Antique White Fender Jazzmaster. Bodywork improvement continues…

After letting the lacquer cure and shrink back – the split I’ve been working on is much more disguised in terms of visibility. Instead of telegraphing through an apparent darker undercoat – the split now looks like a slight white scratch. With a new scratchplate in place – it’s all but undetectable.

Drop-filling with a better colour match

The white primer has dried in the split, and it appears to have bonded well with oversprayed, clear lacquer. However, the lacquer clearcoat has now shrunk back, into the scratch. Since I’ll have to build up the clearcoat a little bit more in this area to allow for a final flat-sanding, before polishing – I might as well try and flow a little bit more lacquer into the scratch, and try to match up the colour a little better while I’m at it.

The best way I can find to match up the colour, is by using some Light Amber nitro to tint some white primer. This gives me a better, more opaque paint to flow into, and around the scratch. I mix up a little paint, and test the colour by painting a few blobs into the pickup cavities. Once the colour looks to match well, I flow a little paint into the scratch on the end of a pin. The nitro is then left to evaporate, and to shrink back.

Dried lacquer is flat-sanded

A couple of days later – once the lacquer is fully dry – the excess colour is levelled, and the general area flat-sanded with some 320 grit over a small backing block. Working into the light – I’m trying to gaugue when I’ve sanded down to the level where the scratch is just filled, and the whole area looks consistent, with a dull sheen. Wet sanding with a little naptha helps – and once the sanding is complete, a good clean down with some more naptha helps prepare the area for more clearcoat lacquer.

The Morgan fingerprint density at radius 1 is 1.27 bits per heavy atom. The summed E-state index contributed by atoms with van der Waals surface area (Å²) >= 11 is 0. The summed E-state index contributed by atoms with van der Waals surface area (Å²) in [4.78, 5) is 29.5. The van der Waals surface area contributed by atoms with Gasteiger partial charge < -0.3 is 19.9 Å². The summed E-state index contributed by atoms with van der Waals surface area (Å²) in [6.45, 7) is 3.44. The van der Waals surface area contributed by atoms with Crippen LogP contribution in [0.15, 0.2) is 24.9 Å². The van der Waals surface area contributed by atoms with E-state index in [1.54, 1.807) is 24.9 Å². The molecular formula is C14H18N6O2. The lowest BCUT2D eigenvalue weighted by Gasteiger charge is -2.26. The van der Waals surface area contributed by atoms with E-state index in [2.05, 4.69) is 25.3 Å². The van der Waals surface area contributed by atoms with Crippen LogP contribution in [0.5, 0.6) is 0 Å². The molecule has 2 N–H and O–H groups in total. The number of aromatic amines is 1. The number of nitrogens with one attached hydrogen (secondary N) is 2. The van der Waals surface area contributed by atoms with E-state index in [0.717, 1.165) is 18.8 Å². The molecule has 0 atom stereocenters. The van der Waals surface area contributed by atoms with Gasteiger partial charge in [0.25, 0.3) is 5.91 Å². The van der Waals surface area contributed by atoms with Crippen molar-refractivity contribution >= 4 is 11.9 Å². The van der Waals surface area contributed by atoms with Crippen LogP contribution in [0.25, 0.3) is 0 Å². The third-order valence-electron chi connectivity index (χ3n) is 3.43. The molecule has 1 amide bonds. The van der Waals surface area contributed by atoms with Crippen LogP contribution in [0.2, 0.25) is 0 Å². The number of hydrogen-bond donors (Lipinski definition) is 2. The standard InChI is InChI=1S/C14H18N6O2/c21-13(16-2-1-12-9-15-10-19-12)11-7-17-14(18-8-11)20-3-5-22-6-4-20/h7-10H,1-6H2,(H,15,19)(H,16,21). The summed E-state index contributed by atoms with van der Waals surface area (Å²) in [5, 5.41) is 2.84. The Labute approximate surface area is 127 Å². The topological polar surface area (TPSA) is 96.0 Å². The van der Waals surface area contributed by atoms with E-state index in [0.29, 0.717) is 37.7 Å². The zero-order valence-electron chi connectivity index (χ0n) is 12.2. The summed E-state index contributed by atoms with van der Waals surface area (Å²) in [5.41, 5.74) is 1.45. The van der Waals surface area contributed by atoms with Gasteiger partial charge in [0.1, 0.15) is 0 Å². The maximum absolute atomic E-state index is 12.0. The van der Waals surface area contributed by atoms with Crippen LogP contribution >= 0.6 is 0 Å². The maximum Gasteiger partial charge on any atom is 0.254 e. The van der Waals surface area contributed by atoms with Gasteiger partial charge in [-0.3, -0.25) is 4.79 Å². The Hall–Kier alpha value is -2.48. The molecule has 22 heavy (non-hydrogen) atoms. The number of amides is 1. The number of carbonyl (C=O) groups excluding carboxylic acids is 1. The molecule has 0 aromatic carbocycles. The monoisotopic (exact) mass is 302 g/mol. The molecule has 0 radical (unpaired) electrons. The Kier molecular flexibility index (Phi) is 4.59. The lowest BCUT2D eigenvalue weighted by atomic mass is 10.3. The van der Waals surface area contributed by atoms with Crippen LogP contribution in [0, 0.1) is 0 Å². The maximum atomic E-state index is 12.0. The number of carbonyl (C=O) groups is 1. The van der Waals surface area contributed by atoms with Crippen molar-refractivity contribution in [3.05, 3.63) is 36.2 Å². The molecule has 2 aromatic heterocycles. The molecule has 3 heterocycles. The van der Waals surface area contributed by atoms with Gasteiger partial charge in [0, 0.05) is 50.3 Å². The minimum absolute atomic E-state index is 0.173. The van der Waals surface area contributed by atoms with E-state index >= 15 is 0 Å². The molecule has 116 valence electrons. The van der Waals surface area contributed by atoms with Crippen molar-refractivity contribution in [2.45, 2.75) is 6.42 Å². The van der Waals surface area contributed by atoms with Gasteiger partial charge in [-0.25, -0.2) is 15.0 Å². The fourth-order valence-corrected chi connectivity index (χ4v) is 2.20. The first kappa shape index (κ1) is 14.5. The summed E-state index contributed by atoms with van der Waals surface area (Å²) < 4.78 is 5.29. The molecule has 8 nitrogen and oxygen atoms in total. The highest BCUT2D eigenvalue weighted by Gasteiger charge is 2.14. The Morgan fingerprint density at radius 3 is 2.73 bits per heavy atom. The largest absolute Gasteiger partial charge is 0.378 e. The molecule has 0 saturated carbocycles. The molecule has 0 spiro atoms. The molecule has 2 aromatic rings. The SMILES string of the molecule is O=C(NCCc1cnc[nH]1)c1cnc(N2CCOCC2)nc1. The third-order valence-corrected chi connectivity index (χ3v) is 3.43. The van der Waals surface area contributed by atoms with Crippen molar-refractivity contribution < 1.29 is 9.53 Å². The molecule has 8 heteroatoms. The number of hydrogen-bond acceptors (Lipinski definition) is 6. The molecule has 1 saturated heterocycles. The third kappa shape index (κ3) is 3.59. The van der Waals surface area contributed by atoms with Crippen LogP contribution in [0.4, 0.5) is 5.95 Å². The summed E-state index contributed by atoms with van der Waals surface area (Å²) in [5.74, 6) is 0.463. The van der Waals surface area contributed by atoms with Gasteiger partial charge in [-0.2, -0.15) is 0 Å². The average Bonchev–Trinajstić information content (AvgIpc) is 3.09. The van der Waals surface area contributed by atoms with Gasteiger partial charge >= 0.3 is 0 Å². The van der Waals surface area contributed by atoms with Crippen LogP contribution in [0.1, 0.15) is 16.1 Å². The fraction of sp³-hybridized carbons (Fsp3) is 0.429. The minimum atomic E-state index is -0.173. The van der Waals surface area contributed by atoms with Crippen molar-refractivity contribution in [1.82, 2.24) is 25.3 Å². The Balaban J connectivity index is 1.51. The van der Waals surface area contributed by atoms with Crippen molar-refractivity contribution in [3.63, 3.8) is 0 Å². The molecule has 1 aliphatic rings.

More clearcoat lacquer…

Once again – clear lacquer is sprayed over the general area. The lacquer is built up with a succession of lighter passes, and is carefully feathered-in to the other areas on the face and edges of the guitar. The repair is now virtually invisible – although there is a slight, apparent lightening of the body colour in the general area of the scratch. This is likely to be caused by the different layers of the repair melting, and bonding together. Once a good, smooth, liquid coat of lacquer has been built up – the body is left to dry again for at least a week.

Almost there…

After 10 days, the lacquer has shrunk back again. The colour match is good, and in certain lights, (and with my poor vision), the split is all-but gone. But looking into the light, you can still see the line of the scratch as a slight indent in the surface, and the actual line of the scratch just shows as a slight, light line. One more levelling drop-fill should do it. I might as well make it another colour-matched one.

One more drop-fill…

So the process is repeated. Some nitro is sprayed into a can lid, and mixed. White primer and Light Amber tint, as before. A little paint is flowed into the area of the scratch on the end of a pin. Then it’s all left to dry again.

That’s the way things are at the moment. 10 minutes work – once every few days. Then a week’s wait for paint to dry – then another 10 minutes sanding. Repeat. I’m trying to stage and phase tasks on different projects so I can keep busy – but it’s increasingly difficult with my cataract problems, the weather (not ideal for spraying lacquer), and difficulties with the Covid situation. However – that’s just the way it is, and it’s the only way little jobs like this get done successfully. You just can’t rush lacquer bodywork repairs.

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